David B Reath, MD
Plastic Surgeon
31 years of experience
Video profile
Accepting new patients
Knoxville Tn
109 S Northshore Dr
Ste 101
Knoxville, TN 37919
865-450-9253
Locations and availability (1)

Education ?

Medical School Score Rankings
The University of Texas Southwestern (1979)
  • Currently 4 of 4 apples
Top 25%

Awards & Distinctions ?

Awards  
Outstanding presentation medical student research forum southwestern med sch
Ethicon film grant award presen to the southwstrn surg con 1988 orlando fl feb
Patients' Choice 5th Anniversary Award (2012 - 2013)
Patients' Choice Award (2008 - 2013)
Compassionate Doctor Recognition (2009 - 2013)
Top 10 Doctor - State (2014)
Tennessee
Plastic Surgeon
On-Time Doctor Award (2009)
City View "Top Doc" *
Appointments
American Society of Plastic Surgeons (2010 - Present)
Chairman, Public Education Committee
Ut Med Ctr (1987 - Present)
ASSOC PROF OF SURGERY
Associations
American Board of Plastic Surgery
American College of Surgeons
American Society for Aesthetic Plastic Surgery
International Society of Aesthetic Plastic Surgery
American Society of Plastic Surgeons

Affiliations ?

Dr. Reath is affiliated with 11 hospitals.

Hospital Affilations

Score

Rankings

  • St Mary's Medical Center, Inc
    900 E Oak Hill Ave, Knoxville, TN 37917
    • Currently 4 of 4 crosses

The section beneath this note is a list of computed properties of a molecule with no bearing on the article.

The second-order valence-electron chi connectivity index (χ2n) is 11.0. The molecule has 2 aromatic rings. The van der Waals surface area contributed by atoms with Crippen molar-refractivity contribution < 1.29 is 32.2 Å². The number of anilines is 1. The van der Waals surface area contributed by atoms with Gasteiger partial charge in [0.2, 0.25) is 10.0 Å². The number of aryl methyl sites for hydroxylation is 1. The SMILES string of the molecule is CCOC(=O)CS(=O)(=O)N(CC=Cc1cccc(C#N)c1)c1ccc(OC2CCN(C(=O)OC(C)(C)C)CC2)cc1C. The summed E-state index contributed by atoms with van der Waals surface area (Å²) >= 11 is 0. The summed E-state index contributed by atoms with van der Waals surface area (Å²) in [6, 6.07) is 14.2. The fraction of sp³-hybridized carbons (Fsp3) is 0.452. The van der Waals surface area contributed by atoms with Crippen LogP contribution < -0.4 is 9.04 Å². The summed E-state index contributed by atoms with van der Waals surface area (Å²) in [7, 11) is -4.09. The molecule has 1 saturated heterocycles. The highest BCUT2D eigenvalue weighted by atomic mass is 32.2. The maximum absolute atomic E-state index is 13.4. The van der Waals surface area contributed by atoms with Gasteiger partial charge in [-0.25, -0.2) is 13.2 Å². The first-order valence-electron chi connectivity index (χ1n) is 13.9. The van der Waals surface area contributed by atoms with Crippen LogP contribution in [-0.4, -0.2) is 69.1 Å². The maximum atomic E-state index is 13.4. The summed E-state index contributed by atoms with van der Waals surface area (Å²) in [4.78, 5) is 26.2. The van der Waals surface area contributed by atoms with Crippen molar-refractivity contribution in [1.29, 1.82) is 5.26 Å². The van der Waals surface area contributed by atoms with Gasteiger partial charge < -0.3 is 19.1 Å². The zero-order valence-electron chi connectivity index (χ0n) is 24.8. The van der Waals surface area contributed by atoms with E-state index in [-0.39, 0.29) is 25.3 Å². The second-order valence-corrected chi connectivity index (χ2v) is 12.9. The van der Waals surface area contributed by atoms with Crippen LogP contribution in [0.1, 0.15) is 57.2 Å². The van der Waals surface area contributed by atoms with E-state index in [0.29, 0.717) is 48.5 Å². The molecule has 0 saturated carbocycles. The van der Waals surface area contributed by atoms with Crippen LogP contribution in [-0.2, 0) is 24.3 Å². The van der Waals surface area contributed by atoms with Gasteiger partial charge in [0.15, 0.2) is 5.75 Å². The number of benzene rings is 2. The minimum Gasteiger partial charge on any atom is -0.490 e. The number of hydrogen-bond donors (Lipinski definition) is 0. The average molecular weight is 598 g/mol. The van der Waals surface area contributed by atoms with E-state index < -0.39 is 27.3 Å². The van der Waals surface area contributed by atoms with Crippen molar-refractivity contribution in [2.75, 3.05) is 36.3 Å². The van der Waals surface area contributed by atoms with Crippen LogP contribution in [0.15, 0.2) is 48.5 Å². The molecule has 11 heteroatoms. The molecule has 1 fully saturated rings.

Top 25%
  • Parkwest Med Ctr *
    9352 Park West Blvd, Knoxville, TN 37923
    • Currently 3 of 4 crosses
    Top 50%
  • University Of Tennessee Memorial Hospital *
    1924 Alcoa Hwy, Knoxville, TN 37920
    • Currently 2 of 4 crosses
  • Mercy Medical Center West *
    10820 Parkside Dr, Knoxville, TN 37934
    • Currently 2 of 4 crosses
  • Fort Sanders Regional Medical Center *
    1901 W Clinch Ave, Knoxville, TN 37916
    • Currently 2 of 4 crosses
  • E Tn Baptist *
  • Mercy Medical Center North
    7565 Dannaher Way, Powell, TN 37849
  • Ft Sanders *
  • Turkey Creek Medical Center
  • University of Tennessee Medical Center
  • E Tn Childrens *
  • * This information was reported to Vitals by the doctor or doctor's office.

    Publications & Research

    Dr. Reath has contributed to 16 publications.
    Title Angiotensin Ii Increases Leptin Secretion by 3t3-l1 and Human Adipocytes Via a Prostaglandin-independent Mechanism.
    Date June 2002
    Journal The Journal of Nutrition
    Excerpt